17 In its order for reference that court points out that, according to the case-law of the Court of Justice (judgments in Case C-355/96 Silhouette International Schmied [1998] ECR I-4799 and Case C-173/98 Sebago and Maison Dubois [1999] ECR I-4103), there is exhaustion of the right conferred by a trade mark within the meaning of Article 7(1) of the Directive where the goods have been put on the market in the EEA under that mark by the trade mark proprietor or with his consent, but not where they were first put on the market outside the EEA.

18 It considers that the existence of the conditions for exhaustion of the trade mark right, which is a defence under Paragraph 24(1) of the Markengesetz, must in principle be proved by the defendant, according to the general principle that each party to proceedings must prove the existence of the conditions for application of the rule on which he relies.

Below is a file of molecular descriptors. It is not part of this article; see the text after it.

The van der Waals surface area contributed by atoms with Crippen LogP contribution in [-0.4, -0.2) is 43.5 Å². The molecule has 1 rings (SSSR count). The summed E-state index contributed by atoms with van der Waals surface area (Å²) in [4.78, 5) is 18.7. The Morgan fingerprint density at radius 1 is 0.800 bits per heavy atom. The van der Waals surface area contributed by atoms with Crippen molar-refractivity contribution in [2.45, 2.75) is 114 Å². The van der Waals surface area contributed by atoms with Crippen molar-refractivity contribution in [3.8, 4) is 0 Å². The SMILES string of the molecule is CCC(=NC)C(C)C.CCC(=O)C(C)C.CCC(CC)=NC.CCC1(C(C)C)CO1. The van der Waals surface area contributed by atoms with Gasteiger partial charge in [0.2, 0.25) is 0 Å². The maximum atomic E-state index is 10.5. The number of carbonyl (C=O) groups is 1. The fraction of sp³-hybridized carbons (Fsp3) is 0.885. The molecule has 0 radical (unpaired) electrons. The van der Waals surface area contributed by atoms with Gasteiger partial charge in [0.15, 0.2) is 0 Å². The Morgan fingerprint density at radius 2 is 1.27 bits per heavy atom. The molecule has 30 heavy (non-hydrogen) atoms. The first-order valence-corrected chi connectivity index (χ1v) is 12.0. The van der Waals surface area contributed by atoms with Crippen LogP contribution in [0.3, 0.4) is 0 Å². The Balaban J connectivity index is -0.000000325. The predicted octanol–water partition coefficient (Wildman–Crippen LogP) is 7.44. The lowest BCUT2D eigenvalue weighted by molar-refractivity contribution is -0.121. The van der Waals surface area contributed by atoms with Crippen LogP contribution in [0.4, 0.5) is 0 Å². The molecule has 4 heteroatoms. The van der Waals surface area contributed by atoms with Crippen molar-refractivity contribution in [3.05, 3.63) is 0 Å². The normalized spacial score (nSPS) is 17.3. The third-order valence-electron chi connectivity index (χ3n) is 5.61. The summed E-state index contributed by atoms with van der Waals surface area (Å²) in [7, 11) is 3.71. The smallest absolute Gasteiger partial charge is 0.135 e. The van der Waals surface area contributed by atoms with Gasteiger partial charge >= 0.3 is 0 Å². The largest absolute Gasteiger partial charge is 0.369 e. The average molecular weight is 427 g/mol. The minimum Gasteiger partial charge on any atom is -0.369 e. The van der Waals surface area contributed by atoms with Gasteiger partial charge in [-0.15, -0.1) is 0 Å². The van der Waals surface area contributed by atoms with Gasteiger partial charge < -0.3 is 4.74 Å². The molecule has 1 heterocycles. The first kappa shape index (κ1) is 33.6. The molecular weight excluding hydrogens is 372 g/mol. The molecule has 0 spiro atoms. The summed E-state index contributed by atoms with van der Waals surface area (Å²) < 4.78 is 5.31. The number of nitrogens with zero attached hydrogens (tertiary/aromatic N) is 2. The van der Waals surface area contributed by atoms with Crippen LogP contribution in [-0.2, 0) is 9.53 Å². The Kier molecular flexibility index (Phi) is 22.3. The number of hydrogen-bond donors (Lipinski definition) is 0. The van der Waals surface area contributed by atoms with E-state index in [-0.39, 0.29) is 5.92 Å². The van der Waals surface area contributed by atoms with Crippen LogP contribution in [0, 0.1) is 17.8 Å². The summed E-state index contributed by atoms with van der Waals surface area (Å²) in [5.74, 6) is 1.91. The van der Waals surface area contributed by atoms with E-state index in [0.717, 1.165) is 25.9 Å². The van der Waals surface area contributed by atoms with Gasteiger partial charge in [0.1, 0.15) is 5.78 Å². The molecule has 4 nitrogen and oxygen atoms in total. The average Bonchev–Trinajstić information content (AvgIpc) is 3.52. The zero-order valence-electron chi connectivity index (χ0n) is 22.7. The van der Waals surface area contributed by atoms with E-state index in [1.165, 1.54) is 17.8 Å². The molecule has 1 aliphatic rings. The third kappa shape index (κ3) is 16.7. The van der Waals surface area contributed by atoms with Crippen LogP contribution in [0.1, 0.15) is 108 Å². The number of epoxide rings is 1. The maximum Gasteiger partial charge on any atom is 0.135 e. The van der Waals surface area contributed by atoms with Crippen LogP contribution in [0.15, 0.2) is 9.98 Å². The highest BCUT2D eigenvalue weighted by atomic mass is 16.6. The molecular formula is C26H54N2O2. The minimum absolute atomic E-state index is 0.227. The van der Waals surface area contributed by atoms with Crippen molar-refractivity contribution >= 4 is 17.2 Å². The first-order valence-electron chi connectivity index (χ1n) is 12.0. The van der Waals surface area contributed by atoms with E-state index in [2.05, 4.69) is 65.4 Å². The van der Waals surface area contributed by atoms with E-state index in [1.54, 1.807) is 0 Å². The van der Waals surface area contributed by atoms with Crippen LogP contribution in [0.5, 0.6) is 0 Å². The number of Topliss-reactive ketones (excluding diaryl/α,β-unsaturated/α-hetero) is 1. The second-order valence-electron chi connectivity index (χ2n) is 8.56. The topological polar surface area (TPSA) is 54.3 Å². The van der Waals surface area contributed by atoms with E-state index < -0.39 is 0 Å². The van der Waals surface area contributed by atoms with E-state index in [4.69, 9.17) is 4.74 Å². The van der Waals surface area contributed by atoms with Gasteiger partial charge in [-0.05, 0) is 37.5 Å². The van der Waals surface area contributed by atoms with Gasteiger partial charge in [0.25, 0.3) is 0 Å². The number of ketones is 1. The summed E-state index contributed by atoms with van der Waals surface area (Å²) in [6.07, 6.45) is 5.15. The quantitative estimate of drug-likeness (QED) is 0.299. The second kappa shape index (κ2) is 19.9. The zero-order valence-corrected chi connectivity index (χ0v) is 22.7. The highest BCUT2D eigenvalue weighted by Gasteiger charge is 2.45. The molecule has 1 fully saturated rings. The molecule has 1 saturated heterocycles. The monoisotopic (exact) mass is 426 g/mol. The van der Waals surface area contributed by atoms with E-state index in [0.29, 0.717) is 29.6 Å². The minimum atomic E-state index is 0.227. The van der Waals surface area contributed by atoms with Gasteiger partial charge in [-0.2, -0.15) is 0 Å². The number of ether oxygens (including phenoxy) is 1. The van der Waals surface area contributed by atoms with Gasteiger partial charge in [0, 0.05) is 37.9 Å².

19 According to the Bundesgerichtshof, a reversal, in trade mark law, of the burden of proof pursuant to general principles would be alien to the structure of that system because it would result in an unwarranted departure from the traditional scheme of tort law, according to which the existence of facts constituting an infringement of the protected right is generally evidence of unlawfulness so that it is not for the injured party to show unlawfulness, but, as a rule, for the alleged infringer to show the absence thereof. Furthermore, a reversal of the burden of proof would unduly prejudice the trade mark proprietor's exclusive rights. That would also limit the effect of EEA-wide exhaustion to such an extent as to render it almost redundant, even though the alleged trade mark infringer could easily show the origin of the goods in question.

20 The referring court points out that under Paragraph 14(2) of the Markengesetz third parties are prohibited from using a trade mark without the consent of the trade mark owner. In its view, although it is for the trade mark proprietor to prove that the conditions are satisfied to show use within the meaning of this provision, it is for the defendant to prove that the trade mark proprietor has granted consent, if he wishes to rely on it.